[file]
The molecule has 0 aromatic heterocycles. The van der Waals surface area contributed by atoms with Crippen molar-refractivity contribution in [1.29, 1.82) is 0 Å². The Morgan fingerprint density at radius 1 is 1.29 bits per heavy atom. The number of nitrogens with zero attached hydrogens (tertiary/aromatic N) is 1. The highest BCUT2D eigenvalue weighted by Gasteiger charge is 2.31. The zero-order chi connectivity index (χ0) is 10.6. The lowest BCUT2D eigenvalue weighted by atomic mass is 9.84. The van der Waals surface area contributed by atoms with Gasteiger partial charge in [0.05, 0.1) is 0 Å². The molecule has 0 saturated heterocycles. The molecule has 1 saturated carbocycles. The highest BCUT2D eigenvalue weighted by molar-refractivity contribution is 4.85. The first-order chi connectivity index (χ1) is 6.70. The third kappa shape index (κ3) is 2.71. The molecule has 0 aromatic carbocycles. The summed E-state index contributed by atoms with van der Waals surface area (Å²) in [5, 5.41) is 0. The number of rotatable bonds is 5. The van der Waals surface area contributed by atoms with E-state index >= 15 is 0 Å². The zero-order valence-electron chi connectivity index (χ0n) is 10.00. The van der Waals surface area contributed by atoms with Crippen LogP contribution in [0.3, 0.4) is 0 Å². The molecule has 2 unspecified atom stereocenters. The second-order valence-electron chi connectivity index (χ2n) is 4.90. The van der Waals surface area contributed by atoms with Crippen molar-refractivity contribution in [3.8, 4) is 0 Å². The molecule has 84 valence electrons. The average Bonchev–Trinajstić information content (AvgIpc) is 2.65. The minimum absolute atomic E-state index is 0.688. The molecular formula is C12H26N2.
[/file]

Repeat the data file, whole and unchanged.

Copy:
The molecule has 0 aromatic heterocycles. The van der Waals surface area contributed by atoms with Crippen molar-refractivity contribution in [1.29, 1.82) is 0 Å². The Morgan fingerprint density at radius 1 is 1.29 bits per heavy atom. The number of nitrogens with zero attached hydrogens (tertiary/aromatic N) is 1. The highest BCUT2D eigenvalue weighted by Gasteiger charge is 2.31. The zero-order chi connectivity index (χ0) is 10.6. The lowest BCUT2D eigenvalue weighted by atomic mass is 9.84. The van der Waals surface area contributed by atoms with Gasteiger partial charge in [0.05, 0.1) is 0 Å². The molecule has 0 saturated heterocycles. The molecule has 1 saturated carbocycles. The highest BCUT2D eigenvalue weighted by molar-refractivity contribution is 4.85. The first-order chi connectivity index (χ1) is 6.70. The third kappa shape index (κ3) is 2.71. The molecule has 0 aromatic carbocycles. The summed E-state index contributed by atoms with van der Waals surface area (Å²) in [5, 5.41) is 0. The number of rotatable bonds is 5. The van der Waals surface area contributed by atoms with E-state index >= 15 is 0 Å². The zero-order valence-electron chi connectivity index (χ0n) is 10.00. The van der Waals surface area contributed by atoms with Crippen LogP contribution in [0.3, 0.4) is 0 Å². The molecule has 2 unspecified atom stereocenters. The second-order valence-electron chi connectivity index (χ2n) is 4.90. The van der Waals surface area contributed by atoms with Crippen molar-refractivity contribution in [3.8, 4) is 0 Å². The molecule has 84 valence electrons. The average Bonchev–Trinajstić information content (AvgIpc) is 2.65. The minimum absolute atomic E-state index is 0.688. The molecular formula is C12H26N2.